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Chanel’s legendary fragrance creator, Jacques Polge, is apparently planning to retire and the search for his successor ended up very close to home: He will be succeeded by his son, Olivier.
This story first appeared in the July 8, 2013 issue of WWD. Subscribe Today.
Olivier Polge, who has been a perfumer at International Flavors & Fragrances since 1998, will join Chanel Fragrances in September, working alongside his father and Christopher Sheldrake, a perfumer, notable fragrance creator and director of research and development at Chanel Fragrances Laboratory, where he has worked since 2005. There, Sheldrake has worked hand-in-hand with Jacques Polge. He is expected to continue running the laboratory while working in tandem with Olivier Polge.
The 70-year-old Polge has given no public indication on plans to retire and Chanel did not give a date, saying only that at some point he would be succeeded by his son as Creator of Chanel Fragrances. Neither did the house discuss the selection process, except to point out Olivier Polge’s perfumery accomplishments. His worth was proven when he won the prestigious Prix International Parfum award in 2009, a prize that was established in 2000 to honor fragrance creators and has been given to many of the industry’s top perfumers. He also has created a number of hit fragrances with luxury brands and fashion houses, including Dior Homme from Christian Dior, Flowerbomb and Spicebomb by Viktor & Rolf, Flora Botanica from Balenciaga Paris, Dolce & Gabbana The One for Men, Jimmy Choo by Jimmy Choo and last year’s hit, La Vie est Belle by Lancôme.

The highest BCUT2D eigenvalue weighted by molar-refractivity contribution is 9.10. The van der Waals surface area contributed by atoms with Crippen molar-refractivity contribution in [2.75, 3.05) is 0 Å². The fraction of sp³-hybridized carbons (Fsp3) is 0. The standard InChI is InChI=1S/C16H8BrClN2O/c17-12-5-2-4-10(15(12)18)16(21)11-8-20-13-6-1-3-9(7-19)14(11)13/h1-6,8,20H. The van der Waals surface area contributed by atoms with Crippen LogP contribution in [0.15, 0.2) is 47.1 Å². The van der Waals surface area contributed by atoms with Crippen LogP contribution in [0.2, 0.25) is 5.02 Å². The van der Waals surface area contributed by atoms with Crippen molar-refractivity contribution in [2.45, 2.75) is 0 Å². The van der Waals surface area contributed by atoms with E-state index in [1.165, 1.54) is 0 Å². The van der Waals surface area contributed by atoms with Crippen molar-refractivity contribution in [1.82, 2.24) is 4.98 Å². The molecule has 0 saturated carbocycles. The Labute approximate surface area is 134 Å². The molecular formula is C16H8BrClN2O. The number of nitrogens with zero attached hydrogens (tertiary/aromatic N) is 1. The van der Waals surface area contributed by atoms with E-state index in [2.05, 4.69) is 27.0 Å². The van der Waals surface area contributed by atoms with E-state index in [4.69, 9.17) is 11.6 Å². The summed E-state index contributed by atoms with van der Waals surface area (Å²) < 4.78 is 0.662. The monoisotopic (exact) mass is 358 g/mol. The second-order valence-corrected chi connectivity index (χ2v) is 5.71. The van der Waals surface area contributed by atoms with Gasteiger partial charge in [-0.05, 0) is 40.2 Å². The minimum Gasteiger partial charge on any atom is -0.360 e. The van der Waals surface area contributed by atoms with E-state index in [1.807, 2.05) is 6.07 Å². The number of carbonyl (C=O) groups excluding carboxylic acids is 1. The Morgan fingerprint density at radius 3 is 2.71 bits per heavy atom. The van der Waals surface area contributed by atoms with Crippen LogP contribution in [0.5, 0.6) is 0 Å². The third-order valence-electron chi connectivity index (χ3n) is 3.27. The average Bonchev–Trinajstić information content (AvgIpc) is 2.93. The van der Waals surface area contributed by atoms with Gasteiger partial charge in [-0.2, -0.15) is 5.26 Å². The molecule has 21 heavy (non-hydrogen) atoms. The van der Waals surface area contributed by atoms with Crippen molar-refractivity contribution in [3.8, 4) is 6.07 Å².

But young Polge, 38, will have giant shoes to fill. As Creator of Chanel Fragrances, Jacques Polge has created every Chanel fragrance for the last 35 years and has authored a string of industry landmark hits, including Coco, Coco Mademoiselle, Allure, Chance, Chanel de Bleu, Chanel No.5 Eau Premiere and Les Exclusifs fragrances.
Chanel has described him as having occupied a dual role: first as the guardian of the brand’s unique olfactory heritage and secondly as an innovator adding new facets to the house’s perfumery style and also serving as a reference for the development of contemporary perfumery.
When he arrived at Chanel in 1978, he was only the third perfumer in the company’s history.
“Being sure of yourself and doing creative work is a fatal combination,” he told WWD Beauty Inc in 2011. “You always have to doubt. Sure, at one point you have to stop, but if they let me…let’s just say I can easily imagine a perfumer working on the same fragrance his whole life, like the painter Pierre Bonnard, whom they caught at the museum trying to retouch his canvasses.”
He admits that the industry has changed radically since he began at Chanel. “Unfortunately, I’d say perfumes have become trivialized today. “There are too many!” he said. “Also, now we only speak of global perfumes. There used to be an American perfumery that had different criteria than in France. Traditionally in France, good taste meant having some discretion. In America, and I’m speaking in broad strokes here, the idea was more that perfume was something expensive, and so you should really smell it.”
Polge’s favorite of his own creations is Allure for women. “It’s very simple and when I smell it on a woman it’s very pleasant,” he said. “It has great potential, though unfortunately, I’m not criticizing, but the company doesn’t push it compared to others. You can’t push them all. I’m also very fond of Égoïste. It’s a perfume for men like no other because of that accord between spice and sandalwood.
“Perfume is a poetic form,” Polge said of his craft. “It’s a language that uses neither words nor images, and yet it’s one everyone can speak in their own way. [Jean] Cocteau said, ‘I sculpt the invisible,’ and that’s an idea that works for me, too.”